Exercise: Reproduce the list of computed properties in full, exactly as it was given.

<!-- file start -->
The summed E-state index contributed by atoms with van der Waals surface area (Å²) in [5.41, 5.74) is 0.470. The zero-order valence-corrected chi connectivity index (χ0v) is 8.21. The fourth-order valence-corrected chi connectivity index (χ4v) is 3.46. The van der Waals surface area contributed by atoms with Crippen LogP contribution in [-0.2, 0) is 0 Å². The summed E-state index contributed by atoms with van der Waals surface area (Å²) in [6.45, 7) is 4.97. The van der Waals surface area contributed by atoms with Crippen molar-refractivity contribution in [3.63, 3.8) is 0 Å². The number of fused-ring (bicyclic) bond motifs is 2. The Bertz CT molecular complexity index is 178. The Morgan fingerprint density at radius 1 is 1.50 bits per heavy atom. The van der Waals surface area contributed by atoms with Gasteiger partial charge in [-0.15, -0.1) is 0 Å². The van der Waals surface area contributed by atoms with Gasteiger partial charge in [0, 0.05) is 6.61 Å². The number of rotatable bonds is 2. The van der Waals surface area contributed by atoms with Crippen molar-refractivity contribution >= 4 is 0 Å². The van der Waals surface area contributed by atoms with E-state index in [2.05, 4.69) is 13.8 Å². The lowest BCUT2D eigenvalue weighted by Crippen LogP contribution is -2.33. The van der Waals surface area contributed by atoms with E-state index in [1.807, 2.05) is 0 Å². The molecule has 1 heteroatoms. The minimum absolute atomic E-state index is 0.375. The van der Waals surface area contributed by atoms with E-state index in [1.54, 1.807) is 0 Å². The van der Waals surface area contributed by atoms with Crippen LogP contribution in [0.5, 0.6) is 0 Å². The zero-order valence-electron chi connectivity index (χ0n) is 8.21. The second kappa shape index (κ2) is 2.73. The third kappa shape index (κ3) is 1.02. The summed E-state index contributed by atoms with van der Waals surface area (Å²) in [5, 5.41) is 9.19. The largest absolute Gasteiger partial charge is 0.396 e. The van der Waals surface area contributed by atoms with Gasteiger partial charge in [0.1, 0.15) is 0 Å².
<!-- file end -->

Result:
The summed E-state index contributed by atoms with van der Waals surface area (Å²) in [5.41, 5.74) is 0.470. The zero-order valence-corrected chi connectivity index (χ0v) is 8.21. The fourth-order valence-corrected chi connectivity index (χ4v) is 3.46. The van der Waals surface area contributed by atoms with Crippen LogP contribution in [-0.2, 0) is 0 Å². The summed E-state index contributed by atoms with van der Waals surface area (Å²) in [6.45, 7) is 4.97. The van der Waals surface area contributed by atoms with Crippen molar-refractivity contribution in [3.63, 3.8) is 0 Å². The number of fused-ring (bicyclic) bond motifs is 2. The Bertz CT molecular complexity index is 178. The Morgan fingerprint density at radius 1 is 1.50 bits per heavy atom. The van der Waals surface area contributed by atoms with Gasteiger partial charge in [-0.15, -0.1) is 0 Å². The van der Waals surface area contributed by atoms with Gasteiger partial charge in [0, 0.05) is 6.61 Å². The number of rotatable bonds is 2. The van der Waals surface area contributed by atoms with Crippen molar-refractivity contribution >= 4 is 0 Å². The van der Waals surface area contributed by atoms with E-state index in [2.05, 4.69) is 13.8 Å². The lowest BCUT2D eigenvalue weighted by Crippen LogP contribution is -2.33. The van der Waals surface area contributed by atoms with E-state index in [1.807, 2.05) is 0 Å². The molecule has 1 heteroatoms. The minimum absolute atomic E-state index is 0.375. The van der Waals surface area contributed by atoms with E-state index in [1.54, 1.807) is 0 Å². The van der Waals surface area contributed by atoms with Crippen LogP contribution in [0.5, 0.6) is 0 Å². The zero-order valence-electron chi connectivity index (χ0n) is 8.21. The second kappa shape index (κ2) is 2.73. The third kappa shape index (κ3) is 1.02. The summed E-state index contributed by atoms with van der Waals surface area (Å²) in [5, 5.41) is 9.19. The largest absolute Gasteiger partial charge is 0.396 e. The van der Waals surface area contributed by atoms with Gasteiger partial charge in [0.1, 0.15) is 0 Å².